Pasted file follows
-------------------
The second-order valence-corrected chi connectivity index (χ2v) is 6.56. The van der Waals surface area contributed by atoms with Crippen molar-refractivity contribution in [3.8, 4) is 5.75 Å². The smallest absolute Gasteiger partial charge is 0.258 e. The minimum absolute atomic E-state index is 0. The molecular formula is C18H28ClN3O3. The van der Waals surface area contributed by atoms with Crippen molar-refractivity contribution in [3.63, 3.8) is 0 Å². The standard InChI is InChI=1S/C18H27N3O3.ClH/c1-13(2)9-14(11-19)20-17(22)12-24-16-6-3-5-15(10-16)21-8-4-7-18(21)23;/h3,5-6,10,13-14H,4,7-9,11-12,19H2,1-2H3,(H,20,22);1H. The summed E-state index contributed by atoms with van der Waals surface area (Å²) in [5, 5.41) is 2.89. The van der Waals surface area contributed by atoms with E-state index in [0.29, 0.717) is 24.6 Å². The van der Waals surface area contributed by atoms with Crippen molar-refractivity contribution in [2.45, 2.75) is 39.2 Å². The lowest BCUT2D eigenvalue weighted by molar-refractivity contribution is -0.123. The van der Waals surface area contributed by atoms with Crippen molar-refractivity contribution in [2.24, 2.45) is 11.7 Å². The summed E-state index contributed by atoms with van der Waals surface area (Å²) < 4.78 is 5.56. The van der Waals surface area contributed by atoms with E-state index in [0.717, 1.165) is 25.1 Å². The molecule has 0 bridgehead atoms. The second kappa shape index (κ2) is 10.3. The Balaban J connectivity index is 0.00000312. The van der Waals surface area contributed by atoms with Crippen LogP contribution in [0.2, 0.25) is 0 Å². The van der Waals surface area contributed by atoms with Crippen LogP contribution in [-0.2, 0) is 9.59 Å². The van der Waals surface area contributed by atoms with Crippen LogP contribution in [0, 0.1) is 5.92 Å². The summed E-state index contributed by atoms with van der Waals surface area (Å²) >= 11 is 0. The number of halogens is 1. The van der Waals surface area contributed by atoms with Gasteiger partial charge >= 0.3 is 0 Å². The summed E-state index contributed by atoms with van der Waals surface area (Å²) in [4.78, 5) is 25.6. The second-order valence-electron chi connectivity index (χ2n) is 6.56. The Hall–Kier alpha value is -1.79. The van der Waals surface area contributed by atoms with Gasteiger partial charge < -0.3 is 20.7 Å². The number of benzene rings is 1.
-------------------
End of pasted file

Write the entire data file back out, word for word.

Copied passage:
The second-order valence-corrected chi connectivity index (χ2v) is 6.56. The van der Waals surface area contributed by atoms with Crippen molar-refractivity contribution in [3.8, 4) is 5.75 Å². The smallest absolute Gasteiger partial charge is 0.258 e. The minimum absolute atomic E-state index is 0. The molecular formula is C18H28ClN3O3. The van der Waals surface area contributed by atoms with Crippen molar-refractivity contribution in [3.63, 3.8) is 0 Å². The standard InChI is InChI=1S/C18H27N3O3.ClH/c1-13(2)9-14(11-19)20-17(22)12-24-16-6-3-5-15(10-16)21-8-4-7-18(21)23;/h3,5-6,10,13-14H,4,7-9,11-12,19H2,1-2H3,(H,20,22);1H. The summed E-state index contributed by atoms with van der Waals surface area (Å²) in [5, 5.41) is 2.89. The van der Waals surface area contributed by atoms with E-state index in [0.29, 0.717) is 24.6 Å². The van der Waals surface area contributed by atoms with Crippen molar-refractivity contribution in [2.45, 2.75) is 39.2 Å². The lowest BCUT2D eigenvalue weighted by molar-refractivity contribution is -0.123. The van der Waals surface area contributed by atoms with Crippen molar-refractivity contribution in [2.24, 2.45) is 11.7 Å². The summed E-state index contributed by atoms with van der Waals surface area (Å²) < 4.78 is 5.56. The van der Waals surface area contributed by atoms with E-state index in [0.717, 1.165) is 25.1 Å². The molecule has 0 bridgehead atoms. The second kappa shape index (κ2) is 10.3. The Balaban J connectivity index is 0.00000312. The van der Waals surface area contributed by atoms with Crippen LogP contribution in [0.2, 0.25) is 0 Å². The van der Waals surface area contributed by atoms with Crippen LogP contribution in [-0.2, 0) is 9.59 Å². The van der Waals surface area contributed by atoms with Crippen LogP contribution in [0, 0.1) is 5.92 Å². The summed E-state index contributed by atoms with van der Waals surface area (Å²) >= 11 is 0. The number of halogens is 1. The van der Waals surface area contributed by atoms with Gasteiger partial charge >= 0.3 is 0 Å². The summed E-state index contributed by atoms with van der Waals surface area (Å²) in [4.78, 5) is 25.6. The second-order valence-electron chi connectivity index (χ2n) is 6.56. The Hall–Kier alpha value is -1.79. The van der Waals surface area contributed by atoms with Gasteiger partial charge < -0.3 is 20.7 Å². The number of benzene rings is 1.